However, these steps alone would not be good enough: since the functions would be replaced non-atomically, a new fixed function in one part of the kernel could still be calling an old function elsewhere or vice versa. If the semantics of the function interfaces changed in the patch, chaos would ensue.
Thus, until all functions are replaced, kGraft uses an approach based on trampolines and similar to RCU (read-copy-update), to ensure a consistent view of the world to each userspace thread, kernel thread or kernel interrupt. This way, an old function always would call another old function and a new function always a new one. Once the patching is done, trampolines are removed and the code can operate at full speed without performance impact other than an extra long jump for each patched function.
How is kGraft different from other live patching solutions?
Pavlik: Unlike other Linux kernel live patching technologies, the kGraft patch module is compiled from a regular source code file, which eases review by a human developer. That source code is automatically generated from the source patch, the running kernel’s source code and running kernel’s debuginfo. And since with kGraft the resulting new code is a part of a regular kernel module, kGraft doesn’t require a complex instruction decoder or custom linking code and can rely on the in-kernel linker to link the module with existing kernel functions.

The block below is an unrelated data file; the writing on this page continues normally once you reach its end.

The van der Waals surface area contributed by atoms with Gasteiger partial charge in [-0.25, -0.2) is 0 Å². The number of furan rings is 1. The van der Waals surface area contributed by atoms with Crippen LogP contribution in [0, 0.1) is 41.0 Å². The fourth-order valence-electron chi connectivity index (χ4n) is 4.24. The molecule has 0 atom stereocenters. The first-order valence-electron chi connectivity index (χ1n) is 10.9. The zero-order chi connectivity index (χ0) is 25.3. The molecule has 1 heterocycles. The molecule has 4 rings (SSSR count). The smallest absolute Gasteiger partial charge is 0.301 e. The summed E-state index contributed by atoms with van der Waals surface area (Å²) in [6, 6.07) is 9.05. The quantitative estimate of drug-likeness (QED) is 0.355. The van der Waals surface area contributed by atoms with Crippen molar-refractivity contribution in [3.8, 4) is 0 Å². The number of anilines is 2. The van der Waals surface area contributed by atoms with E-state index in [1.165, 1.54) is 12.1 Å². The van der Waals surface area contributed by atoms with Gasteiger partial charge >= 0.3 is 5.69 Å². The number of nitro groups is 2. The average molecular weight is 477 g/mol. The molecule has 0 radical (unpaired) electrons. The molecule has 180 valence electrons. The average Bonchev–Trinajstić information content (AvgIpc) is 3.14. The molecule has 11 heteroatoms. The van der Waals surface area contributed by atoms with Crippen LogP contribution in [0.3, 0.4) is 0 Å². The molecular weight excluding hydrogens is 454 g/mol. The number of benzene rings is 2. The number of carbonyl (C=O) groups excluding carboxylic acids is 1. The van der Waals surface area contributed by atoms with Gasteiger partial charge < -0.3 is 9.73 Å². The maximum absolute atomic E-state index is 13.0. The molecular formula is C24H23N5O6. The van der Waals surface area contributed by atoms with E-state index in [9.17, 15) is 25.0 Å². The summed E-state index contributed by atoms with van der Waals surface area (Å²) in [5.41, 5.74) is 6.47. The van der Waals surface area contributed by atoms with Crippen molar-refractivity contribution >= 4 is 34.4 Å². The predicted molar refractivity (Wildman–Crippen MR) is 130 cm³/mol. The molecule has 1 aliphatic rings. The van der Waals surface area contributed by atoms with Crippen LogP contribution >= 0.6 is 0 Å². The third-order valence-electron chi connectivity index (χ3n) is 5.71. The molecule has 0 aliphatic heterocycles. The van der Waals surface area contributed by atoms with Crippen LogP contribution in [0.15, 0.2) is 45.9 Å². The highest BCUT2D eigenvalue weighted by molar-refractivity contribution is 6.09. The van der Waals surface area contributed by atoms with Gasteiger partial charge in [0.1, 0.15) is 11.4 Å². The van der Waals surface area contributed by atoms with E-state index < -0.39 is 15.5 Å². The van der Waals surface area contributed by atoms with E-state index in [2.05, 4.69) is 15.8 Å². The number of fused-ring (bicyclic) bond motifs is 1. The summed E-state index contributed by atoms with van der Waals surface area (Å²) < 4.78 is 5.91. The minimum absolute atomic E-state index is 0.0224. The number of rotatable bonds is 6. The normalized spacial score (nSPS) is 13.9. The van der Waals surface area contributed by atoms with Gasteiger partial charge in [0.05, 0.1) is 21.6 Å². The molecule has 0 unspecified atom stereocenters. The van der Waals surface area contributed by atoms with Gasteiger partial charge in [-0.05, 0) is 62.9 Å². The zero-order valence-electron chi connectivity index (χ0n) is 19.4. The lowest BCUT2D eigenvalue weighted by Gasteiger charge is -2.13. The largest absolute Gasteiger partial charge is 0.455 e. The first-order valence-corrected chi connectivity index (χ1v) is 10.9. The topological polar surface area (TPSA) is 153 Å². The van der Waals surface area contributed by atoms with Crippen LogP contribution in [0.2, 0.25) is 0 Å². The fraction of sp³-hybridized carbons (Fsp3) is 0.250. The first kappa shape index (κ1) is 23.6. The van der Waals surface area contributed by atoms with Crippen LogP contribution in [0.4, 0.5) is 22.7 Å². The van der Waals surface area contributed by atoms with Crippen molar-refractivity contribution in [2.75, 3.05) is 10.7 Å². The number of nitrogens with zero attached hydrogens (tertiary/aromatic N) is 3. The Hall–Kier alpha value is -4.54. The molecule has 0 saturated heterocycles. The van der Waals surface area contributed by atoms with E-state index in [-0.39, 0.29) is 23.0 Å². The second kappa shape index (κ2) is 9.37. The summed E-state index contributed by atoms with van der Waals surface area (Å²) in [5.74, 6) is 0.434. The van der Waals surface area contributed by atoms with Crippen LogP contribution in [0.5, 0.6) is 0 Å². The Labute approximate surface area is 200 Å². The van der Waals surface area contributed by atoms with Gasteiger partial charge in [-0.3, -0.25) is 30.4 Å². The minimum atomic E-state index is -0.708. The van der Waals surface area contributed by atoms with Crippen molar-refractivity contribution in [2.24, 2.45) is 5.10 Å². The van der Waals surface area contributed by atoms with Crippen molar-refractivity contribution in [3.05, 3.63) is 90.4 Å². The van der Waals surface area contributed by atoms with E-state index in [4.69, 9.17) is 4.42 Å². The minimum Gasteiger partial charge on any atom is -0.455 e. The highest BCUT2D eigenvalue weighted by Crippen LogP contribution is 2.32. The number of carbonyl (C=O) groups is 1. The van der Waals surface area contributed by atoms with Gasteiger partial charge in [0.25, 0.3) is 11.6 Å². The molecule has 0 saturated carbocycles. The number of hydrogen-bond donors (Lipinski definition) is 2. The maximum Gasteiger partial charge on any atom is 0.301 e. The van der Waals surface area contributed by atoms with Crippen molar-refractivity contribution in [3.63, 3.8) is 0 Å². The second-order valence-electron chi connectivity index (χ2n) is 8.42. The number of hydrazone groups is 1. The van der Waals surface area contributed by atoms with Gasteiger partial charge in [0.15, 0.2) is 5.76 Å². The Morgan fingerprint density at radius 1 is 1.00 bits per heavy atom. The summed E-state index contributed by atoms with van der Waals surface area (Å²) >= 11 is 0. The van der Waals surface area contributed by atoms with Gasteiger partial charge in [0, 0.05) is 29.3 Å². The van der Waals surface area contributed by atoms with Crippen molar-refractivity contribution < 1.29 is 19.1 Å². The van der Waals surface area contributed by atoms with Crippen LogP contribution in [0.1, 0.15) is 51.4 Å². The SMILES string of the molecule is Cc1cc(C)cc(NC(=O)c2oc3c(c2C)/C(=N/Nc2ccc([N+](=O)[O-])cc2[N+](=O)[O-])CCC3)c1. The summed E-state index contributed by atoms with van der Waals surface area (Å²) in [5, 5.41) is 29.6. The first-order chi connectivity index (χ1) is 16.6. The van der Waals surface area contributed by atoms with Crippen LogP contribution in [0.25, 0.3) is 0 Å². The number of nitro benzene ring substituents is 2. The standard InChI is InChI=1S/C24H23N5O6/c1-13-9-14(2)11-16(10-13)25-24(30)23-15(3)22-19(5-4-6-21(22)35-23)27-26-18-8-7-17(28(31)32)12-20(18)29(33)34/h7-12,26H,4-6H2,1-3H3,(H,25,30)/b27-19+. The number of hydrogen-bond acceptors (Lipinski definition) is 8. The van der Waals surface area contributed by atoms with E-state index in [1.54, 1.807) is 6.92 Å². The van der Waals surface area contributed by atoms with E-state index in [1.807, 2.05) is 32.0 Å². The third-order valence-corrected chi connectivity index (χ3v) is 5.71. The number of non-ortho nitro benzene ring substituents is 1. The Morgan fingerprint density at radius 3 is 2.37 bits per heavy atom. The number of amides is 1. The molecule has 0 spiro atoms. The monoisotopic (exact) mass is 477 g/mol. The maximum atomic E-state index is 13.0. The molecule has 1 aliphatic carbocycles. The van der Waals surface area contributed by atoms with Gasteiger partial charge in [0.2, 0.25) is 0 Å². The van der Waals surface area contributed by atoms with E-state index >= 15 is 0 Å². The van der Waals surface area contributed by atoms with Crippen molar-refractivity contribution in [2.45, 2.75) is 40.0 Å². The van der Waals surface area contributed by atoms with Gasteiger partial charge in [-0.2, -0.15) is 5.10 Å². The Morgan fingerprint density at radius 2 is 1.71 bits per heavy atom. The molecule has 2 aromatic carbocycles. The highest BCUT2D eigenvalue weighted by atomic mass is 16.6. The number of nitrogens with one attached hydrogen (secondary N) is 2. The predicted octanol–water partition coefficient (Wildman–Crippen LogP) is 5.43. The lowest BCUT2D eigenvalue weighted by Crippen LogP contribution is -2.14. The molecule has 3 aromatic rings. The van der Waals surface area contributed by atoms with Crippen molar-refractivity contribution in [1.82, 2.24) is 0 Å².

kGraft doesn’t require stopping the whole system while it is doing the patching. Other technologies may need to call stop_machine(), potentially several times, to be able to patch code; or they may require a checkpoint-kexec-restore on the whole system, stopping it for many seconds. Stopping the kernel, however, may be a deal breaker for low-latency applications.
kGraft does have some limitations, including that a kernel needs to include kGraft prior to it being patched. In other words, kGraft cannot patch an unknown third-party kernel. kGraft also doesn’t specifically handle situations where one compiler is used to compile the old kernel and another compiler is used for compiling the patch. I believe these limitations aren’t restricting to enthusiast users or Linux distributors that would want to use it – all that is required is that the build environment is stable and predictable.
What will potential users be able to accomplish with the first release, slated for March?